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Limit duration of screen-based media at home to 1-2 hours daily : American Heart Association


Limit duration of screen-based media at home to 1-2 hours daily : American Heart Association

New advisory of American Heart Association restricts the duration of screen-based recreational media at home to 1-2 hours of recreational screen time daily. The new scientific statement developed by a panel of experts has been released by the American Heart Association, which has been published in its journal Circulation.

The highlights of Advisory are-

  • Screen time from computers, phones, tablet computers, video games, TV and other screen-based devices is associated with increased sedentary behaviour in children and teens. Sedentary behaviours contribute to overweight and obesity.
  • TV viewing has decreased among young people, but overall screen media consumption has increased substantially in this age group.

The Sedentary behaviour including sitting, reclining or laying down while awake contributes to overweight and obesity in children and teens.Although over the last twenty years, TV viewing by children and adolescents has declined but the recreational use of other screen-based devices, such as smartphones, tablet computers and others has resulted in a net increase in screen time overall. According to an estimate,  8- to 18-year-olds spend more than 7 hours using screens daily.

The recommendations have been released wit sole aim to minimize screen time and emphasize the importance of involving parents. In fact, parents can help their children reduce screen time by setting a good example with their own screen use and by establishing screen time regulations, experts feel.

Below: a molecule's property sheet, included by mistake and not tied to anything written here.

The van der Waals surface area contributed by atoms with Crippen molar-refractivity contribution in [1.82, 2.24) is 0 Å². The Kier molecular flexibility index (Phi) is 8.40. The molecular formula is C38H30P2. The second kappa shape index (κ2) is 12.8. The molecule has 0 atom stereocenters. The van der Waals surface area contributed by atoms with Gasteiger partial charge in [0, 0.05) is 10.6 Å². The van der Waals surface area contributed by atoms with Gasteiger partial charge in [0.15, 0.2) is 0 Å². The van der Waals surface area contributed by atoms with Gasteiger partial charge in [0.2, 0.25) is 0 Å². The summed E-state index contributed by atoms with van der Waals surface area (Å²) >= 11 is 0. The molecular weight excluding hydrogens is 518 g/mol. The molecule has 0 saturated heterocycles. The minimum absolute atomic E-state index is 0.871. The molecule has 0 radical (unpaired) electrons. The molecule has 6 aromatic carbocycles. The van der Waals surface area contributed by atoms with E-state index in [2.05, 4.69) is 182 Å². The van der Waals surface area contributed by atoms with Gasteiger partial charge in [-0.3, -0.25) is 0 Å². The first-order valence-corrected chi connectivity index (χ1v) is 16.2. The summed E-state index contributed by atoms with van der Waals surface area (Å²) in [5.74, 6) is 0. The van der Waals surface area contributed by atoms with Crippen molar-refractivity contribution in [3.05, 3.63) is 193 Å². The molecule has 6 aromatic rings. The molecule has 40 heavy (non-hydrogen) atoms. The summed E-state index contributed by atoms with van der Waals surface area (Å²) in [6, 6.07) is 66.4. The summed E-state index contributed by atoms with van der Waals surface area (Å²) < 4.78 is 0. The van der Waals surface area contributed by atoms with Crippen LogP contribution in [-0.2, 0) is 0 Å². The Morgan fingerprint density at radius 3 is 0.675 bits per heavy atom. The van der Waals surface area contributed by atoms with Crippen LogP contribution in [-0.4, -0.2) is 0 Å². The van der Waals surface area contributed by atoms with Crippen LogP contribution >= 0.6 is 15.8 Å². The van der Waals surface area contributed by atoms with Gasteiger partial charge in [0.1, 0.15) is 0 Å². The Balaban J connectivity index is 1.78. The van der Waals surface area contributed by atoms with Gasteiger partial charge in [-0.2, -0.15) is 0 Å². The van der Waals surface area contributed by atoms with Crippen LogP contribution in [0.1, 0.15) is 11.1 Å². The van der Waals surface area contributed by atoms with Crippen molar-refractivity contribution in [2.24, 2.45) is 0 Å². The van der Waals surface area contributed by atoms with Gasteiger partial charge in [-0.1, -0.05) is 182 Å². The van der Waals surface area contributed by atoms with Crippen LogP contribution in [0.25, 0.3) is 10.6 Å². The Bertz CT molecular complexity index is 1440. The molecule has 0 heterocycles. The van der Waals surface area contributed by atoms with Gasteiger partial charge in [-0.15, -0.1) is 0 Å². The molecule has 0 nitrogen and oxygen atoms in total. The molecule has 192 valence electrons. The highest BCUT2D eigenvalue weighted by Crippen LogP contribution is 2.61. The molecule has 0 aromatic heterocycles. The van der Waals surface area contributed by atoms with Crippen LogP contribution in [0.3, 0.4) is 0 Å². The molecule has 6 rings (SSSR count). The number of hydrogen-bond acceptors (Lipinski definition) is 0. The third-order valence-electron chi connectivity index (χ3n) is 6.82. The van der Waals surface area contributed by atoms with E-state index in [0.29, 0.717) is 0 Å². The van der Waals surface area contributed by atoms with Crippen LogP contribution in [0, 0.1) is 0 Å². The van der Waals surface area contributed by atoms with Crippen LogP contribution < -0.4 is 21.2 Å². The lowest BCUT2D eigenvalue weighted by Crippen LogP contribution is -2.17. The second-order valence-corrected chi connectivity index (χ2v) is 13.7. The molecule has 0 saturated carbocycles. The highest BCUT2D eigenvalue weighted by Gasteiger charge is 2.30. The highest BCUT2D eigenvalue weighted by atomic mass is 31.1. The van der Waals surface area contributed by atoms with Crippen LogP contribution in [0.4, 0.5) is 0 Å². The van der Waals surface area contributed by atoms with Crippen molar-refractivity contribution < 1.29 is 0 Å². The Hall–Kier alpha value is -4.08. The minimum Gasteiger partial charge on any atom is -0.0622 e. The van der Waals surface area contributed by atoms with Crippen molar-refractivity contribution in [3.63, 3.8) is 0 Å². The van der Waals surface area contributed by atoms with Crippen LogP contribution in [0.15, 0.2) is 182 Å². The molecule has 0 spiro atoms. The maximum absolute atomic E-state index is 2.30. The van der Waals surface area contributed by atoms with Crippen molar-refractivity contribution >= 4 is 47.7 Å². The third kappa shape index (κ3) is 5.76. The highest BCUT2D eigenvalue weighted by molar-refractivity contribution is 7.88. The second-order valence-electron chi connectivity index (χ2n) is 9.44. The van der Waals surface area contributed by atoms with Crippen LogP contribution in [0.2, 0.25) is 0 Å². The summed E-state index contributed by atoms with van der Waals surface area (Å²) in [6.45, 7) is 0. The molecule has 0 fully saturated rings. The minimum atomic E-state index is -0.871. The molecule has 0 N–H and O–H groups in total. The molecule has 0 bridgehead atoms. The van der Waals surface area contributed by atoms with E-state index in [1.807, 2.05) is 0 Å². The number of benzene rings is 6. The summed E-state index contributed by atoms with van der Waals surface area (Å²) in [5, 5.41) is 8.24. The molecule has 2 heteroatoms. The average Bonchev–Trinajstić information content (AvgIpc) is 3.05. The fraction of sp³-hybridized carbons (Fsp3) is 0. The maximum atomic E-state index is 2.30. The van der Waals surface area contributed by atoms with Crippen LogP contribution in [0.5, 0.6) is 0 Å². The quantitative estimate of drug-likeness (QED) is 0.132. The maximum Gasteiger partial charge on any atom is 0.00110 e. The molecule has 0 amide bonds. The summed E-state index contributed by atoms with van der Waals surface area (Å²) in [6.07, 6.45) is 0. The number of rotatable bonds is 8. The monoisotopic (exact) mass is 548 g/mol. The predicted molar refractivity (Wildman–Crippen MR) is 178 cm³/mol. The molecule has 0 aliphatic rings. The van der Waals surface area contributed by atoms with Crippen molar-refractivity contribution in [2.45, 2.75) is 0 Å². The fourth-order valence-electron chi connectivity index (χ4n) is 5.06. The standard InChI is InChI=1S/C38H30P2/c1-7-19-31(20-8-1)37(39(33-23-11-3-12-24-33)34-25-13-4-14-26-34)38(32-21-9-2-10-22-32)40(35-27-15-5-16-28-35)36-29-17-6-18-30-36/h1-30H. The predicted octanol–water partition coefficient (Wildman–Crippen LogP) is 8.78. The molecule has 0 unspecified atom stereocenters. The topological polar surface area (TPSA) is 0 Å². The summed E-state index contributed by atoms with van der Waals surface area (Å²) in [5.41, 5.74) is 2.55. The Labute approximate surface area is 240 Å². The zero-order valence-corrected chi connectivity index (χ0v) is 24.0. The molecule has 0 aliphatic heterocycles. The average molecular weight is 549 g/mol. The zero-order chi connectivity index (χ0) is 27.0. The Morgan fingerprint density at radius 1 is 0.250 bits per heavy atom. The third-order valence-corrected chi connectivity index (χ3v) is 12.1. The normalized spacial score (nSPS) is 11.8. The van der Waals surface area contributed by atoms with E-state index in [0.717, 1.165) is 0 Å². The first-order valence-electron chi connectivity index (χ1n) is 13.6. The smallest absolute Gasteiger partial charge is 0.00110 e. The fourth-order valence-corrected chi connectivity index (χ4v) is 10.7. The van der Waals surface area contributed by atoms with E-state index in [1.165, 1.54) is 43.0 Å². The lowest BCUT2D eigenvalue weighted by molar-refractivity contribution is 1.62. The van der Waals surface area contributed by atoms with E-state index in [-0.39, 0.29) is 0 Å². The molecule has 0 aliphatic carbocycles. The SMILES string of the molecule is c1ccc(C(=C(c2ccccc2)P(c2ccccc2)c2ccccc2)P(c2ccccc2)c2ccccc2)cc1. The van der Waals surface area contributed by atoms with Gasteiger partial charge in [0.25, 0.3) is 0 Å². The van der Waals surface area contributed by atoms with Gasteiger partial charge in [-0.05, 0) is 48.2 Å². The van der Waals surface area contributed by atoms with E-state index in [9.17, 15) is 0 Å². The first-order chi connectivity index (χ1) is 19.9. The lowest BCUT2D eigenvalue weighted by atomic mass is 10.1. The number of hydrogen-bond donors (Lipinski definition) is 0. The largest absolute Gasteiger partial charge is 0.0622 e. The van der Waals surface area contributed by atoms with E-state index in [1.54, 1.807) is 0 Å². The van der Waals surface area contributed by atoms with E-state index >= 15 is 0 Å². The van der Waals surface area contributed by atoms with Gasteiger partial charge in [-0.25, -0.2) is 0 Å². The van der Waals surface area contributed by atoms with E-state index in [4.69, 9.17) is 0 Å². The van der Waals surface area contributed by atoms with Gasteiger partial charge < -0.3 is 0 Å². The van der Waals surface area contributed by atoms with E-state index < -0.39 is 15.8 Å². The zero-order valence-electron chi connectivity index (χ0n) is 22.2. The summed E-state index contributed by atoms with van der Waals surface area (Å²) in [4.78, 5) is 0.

The message to parents and children is to take steps to limit screen time. “We want to reinforce the American Heart Association’s long-standing recommendation for children and teens to get no more than 1-2 hours of recreational screen time daily. Given that most youth already far exceed these limits, it is especially important for parents to be vigilant about their child’s screen time, including phones.” Barnett, a researcher at the INRS-Institut Armand Frappier and Sainte-Justine University Hospital Research Center, in Montreal said.“Ideally, screen-based devices should not be in bedrooms, especially because some studies have found that having screen-based devices in the bedroom can affect sleep. Maximize face-to-face interactions and time outdoors,” Barnett said. “In essence: Sit less; play more.”

The implementation of advice is a big challenge as not much is known about how to help youth be less sedentary and the appeal of screens is making this an even greater challenge.  Future research is required to focus on how to achieve greater balance as forbidding teens of screen viewing cannot be successful without providing them with a viable alternative to utilise their time.

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Dr. Kamal Kant Kohli

Dr. Kamal Kant Kohli

A Medical practitioner with a flair for writing medical articles, Dr Kamal Kant Kohli joined Medical Dialogues as an Editor-in-Chief for the Speciality Medical Dialogues. Before Joining Medical Dialogues, he has served as the Hony. Secretary of the Delhi Medical Association as well as the chairman of Anti-Quackery Committee in Delhi and worked with other Medical Councils of India. Email: drkohli@medicaldialogues.in. Contact no. 011-43720751
Source: Press Release

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